8. It lasted all day. I told my pdoc about it and he didn't even comment. Just wrote it down. I guess he knew it would be temporary. I wasn't too worried because no one seemed to notice. When I was on high doses of another medication, my hands trembled constantly, which was very obvious and embarrassing. Plus it interfered with my work since I needed steady hands to do some things. I think if you google Effexor or venlafaxine it lists all the side effects and tremors is one of them. No, you're not mad. Just mentally ill (lol)!
  9. Avoidant personality disorder is when a person over the age of eighteen years is characterized by a pervasive pattern of social inhibition, feelings of inadequacy, extreme sensitivity to negative evaluation, and avoidance of social interaction. I used to call it a dislike of human beings. Unfortunately it makes for a lonely existence and may lead to depression as well as financial troubles. Therapy can be helpful. My therapist is trying to teach me social skills so I can integrate better.
  10. I never had friends close enough to need to deal with that. But if I did, I would explain that I have depression and am under treatment for it. If they scoff at the idea, I'd show them some literature that explains the illness and why we withdraw. They'll either understand or they won't. If they won't support me or believe in depression, I don't think I'd want them as close friends anymore.
  11. Hi Canarylegs, I'm on 375mg Effexor for depression and 375mg Lamictal for mood stabilizer and seizures.
  12. I'm also interested in introverts, sort of. I'm concentrating more on people who are shy because it sets them back their whole life and can cause serious social problems, isolation, loneliness, depression and even suicide. Not all shy people appear shy; we learn to mask it very well. The book "Shyness" by Philip Zimbardo is excellent at describing how people are shy and ways to overcome it. So many people in America are shy that Zimbardo thinks it should be classified an illness. I'd have to agree. It's almost as devastating as Agoraphobia (I think). I'm also clenching my jaw so I guess dropping my meds was a bad idea. Are you taking meds for both depression and stress? I've heard some AD's work better on stress than others. Can't remember which ones though. Might be worth asking your psych. when you go for your appointment.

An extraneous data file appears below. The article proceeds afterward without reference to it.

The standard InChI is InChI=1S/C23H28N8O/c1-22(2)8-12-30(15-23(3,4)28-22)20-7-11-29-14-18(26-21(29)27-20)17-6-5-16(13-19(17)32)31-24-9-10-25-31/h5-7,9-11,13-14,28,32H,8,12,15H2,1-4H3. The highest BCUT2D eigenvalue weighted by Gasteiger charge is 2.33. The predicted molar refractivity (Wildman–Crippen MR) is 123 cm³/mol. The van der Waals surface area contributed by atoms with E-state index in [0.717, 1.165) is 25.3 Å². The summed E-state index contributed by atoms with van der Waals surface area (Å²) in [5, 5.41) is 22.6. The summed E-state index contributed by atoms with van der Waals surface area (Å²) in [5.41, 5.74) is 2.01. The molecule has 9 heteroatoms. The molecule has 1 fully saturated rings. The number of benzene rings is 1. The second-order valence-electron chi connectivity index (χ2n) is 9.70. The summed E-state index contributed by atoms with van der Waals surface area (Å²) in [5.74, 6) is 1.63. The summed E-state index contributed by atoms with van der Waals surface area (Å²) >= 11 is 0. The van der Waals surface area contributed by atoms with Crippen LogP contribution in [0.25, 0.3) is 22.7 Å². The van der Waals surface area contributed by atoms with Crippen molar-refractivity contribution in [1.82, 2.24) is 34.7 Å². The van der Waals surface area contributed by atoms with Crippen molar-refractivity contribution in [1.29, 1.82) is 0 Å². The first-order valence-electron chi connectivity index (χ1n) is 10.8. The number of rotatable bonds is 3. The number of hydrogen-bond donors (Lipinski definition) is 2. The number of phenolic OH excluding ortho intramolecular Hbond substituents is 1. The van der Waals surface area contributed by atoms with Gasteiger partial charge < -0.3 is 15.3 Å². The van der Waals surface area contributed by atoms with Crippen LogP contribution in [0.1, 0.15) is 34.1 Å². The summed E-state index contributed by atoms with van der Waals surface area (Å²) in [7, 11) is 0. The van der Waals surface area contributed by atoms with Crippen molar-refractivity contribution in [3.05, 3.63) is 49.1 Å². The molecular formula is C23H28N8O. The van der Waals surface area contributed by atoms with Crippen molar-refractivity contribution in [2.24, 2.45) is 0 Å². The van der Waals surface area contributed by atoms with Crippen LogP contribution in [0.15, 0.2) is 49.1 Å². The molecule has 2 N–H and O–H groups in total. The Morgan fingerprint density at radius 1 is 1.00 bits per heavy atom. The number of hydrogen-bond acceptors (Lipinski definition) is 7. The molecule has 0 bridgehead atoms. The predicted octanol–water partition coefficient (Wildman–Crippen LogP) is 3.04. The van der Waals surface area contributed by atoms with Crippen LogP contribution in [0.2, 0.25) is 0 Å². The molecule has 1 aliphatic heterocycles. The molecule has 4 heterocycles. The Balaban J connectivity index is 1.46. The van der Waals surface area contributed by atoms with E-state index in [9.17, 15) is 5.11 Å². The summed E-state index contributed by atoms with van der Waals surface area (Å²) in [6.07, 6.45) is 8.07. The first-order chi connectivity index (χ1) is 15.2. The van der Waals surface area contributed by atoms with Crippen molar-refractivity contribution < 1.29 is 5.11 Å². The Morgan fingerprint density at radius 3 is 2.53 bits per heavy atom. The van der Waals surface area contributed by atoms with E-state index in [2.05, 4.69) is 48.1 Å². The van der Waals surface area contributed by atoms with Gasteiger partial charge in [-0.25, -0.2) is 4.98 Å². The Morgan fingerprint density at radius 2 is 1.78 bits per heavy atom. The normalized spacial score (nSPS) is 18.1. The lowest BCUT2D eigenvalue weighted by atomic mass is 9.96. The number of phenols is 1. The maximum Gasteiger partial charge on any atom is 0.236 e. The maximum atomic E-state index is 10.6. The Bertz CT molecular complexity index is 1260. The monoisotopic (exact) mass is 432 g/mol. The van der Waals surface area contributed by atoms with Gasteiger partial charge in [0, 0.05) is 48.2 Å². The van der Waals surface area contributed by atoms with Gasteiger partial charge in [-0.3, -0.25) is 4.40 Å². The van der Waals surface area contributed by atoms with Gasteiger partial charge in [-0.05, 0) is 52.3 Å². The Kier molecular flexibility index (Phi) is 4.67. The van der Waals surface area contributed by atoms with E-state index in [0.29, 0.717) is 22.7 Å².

13. I love this idea. I've dabbled in languages now and then. I also use on line translators when I have to transcribe genealogical records written in foreign languages like Hungarian, Hebrew, German, and Slovak. Quite challenging. It would be nice if everyone who had time and knew a different language would put something like this out. Thanks for the lessons.
  14. Absolutely - thanks for adding me! Don't even need to ask. I would like to add everyone who answered the lonely poll; just haven't gotten around to it yet. Cute picture. Those your kids? Nice bike too;)

  15. Depression does turn your rose-tinted glasses into grungy dark shades. I once met a really nice guy that wanted to be friends. I turned him down because I couldn't stop staring at a wart on his nose. He wasn't ugly, but I couldn't see past the wart. I really regret not befriending him. Sometimes we pick-up on things that normally would be too small to notice and then magnify it. I'm not sure why you're creating her lack of fashion unless maybe you've noticed something subconsciously. Maybe you want to distance yourself a little while you heal and that's how your mind is allowing you to do that. I can't remember having a thought that didn't have some basis. For example, if I saw two coworkers talking, I'd assume it was about me. Then I'd start to notice everything that supported this assumption, I'd act differently towards them, and eventually the whole thing became true. At least you have the sense to know the thought is not correct.